So many of our discussions about ” justice ” today are really discussions about what basic rights human beings possess. These are weighty, passionate discussions that must be had with enormous care. I am one who thinks good Christian people can disagree on lots of these issues and make a legitimate biblical case for their positions. There’s space for disagreement on a variety of issues. I certainly have my opinions on the issues of the day—and am quite passionate about most of them. Nevertheless, I also have friends and colleagues who see these same issues completely opposite—and make a strong biblical case for such.
Having said that, at the end of the day I believe it is generally a mistake for the church to rely on government for ” justice. ” It is certainly easy to make the opposite case when one reads the Old Testament with the theocratic Kingdoms of Israel/Judah as the backdrop. However, when we read the New Testament, with the Roman Empire as the backdrop, the ” justice ” issues get far more complicated and warnings against getting into bed with government begin being issues. Why? Because Rome doesn’t seek God. So, we pray for rulers and those in authority. We pay our taxes. We advocate for those with no advocate, and we live godly lives even as we understand we are citizens of another Kingdom. Christians are citizens of God’s Kingdom and should not rely on courts, Congress, the U.N. or anyone else to forcibly make ethics happen on earth.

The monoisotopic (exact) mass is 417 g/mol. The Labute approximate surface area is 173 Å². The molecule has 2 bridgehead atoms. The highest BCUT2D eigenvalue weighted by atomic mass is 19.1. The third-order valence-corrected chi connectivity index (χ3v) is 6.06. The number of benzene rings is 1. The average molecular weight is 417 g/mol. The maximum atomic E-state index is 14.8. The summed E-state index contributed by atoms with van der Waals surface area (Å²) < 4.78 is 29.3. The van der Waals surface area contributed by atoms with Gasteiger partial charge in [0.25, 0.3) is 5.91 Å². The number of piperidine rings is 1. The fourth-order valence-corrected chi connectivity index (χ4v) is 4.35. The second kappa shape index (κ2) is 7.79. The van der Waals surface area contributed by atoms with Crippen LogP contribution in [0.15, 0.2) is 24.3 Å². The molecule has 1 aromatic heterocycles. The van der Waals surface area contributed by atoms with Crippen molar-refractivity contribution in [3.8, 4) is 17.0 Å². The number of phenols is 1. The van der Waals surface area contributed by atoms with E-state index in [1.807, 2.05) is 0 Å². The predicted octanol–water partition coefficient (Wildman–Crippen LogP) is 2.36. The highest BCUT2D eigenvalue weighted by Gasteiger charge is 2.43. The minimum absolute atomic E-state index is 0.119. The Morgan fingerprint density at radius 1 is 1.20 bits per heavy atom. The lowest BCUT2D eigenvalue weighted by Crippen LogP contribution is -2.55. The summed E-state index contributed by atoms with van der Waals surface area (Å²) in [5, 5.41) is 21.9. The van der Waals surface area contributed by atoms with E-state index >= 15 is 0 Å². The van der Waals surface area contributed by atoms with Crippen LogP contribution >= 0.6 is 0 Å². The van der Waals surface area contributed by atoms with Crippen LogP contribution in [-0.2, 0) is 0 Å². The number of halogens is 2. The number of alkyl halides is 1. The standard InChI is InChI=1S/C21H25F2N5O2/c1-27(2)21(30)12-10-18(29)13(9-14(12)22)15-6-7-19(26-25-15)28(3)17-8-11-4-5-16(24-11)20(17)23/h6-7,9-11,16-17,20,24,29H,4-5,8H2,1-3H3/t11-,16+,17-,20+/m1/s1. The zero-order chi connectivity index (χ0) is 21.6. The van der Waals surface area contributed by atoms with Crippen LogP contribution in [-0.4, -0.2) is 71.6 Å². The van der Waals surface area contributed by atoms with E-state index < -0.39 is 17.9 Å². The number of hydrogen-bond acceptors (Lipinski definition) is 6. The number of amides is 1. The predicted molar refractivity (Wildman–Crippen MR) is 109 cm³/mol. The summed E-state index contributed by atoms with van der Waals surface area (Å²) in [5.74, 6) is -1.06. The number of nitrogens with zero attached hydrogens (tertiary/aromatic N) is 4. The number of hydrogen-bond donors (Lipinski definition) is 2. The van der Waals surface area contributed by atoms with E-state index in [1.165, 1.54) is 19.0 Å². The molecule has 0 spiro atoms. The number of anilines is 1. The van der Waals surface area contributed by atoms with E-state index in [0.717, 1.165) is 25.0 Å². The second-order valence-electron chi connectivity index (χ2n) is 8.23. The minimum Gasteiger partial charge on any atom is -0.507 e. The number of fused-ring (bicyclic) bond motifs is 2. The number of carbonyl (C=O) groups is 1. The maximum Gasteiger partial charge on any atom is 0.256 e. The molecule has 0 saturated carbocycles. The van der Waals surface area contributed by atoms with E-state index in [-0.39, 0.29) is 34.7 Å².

This means we don’t rely on the Beast to make the Kingdom of God a reality. This isn’t to say all of today’s government is like ancient Rome. I don’t believe that. It’s to say just as we see and heed the calls for justice in the Old Testament, we should wisely heed the warnings of the New Testament.
At some point, Christians absolutely must take stands. So, I’ll come out and say here’s one I’ll take—without a doubt in my mind God would want me to do so. In a recent article, most ironically in the Journal of ” Medical Ethics, ” a group of doctors has argued that, “what we call ‘after-birth abortion’ should be permissible in all the cases where abortion is, including cases where the newborn is not disabled.” That’s right, to quote, “both fetuses and newborns do not have the same moral standing as actual persons.” The argument is that both fetuses and newborns are really “potential persons.” To quote the article:
“However, if a disease has not been detected during the pregnancy, if something went wrong during the delivery, or if economical, social or psychological circumstances change such that taking care of the offspring becomes an unbearable burden on someone, then people should be given the chance of not being forced to do something they cannot afford.”
Apparently, only if one is healthy and, now, reached a certain age, do they have rights. I have included a link to the PDF of the article at the bottom.
It isn’t hard for the church to champion causes alongside what they believe to be a benevolent Beast only to find out the Beast isn’t really it’s friend after all. It’s not a big jump from so-called human rights “science” to law. Just look at the current contraception firestorm, environmental science legislation, etc. What becomes “science” eventually becomes law. What becomes law becomes really serious for us all.
In all of our passion for justice, we must be careful who we align ourselves with–remembering we are but resident aliens here on earth. We are citizens of another Kingdom–and we seek justice according with those values.
Click here to read the article from the so-called Journal of Medical Ethics.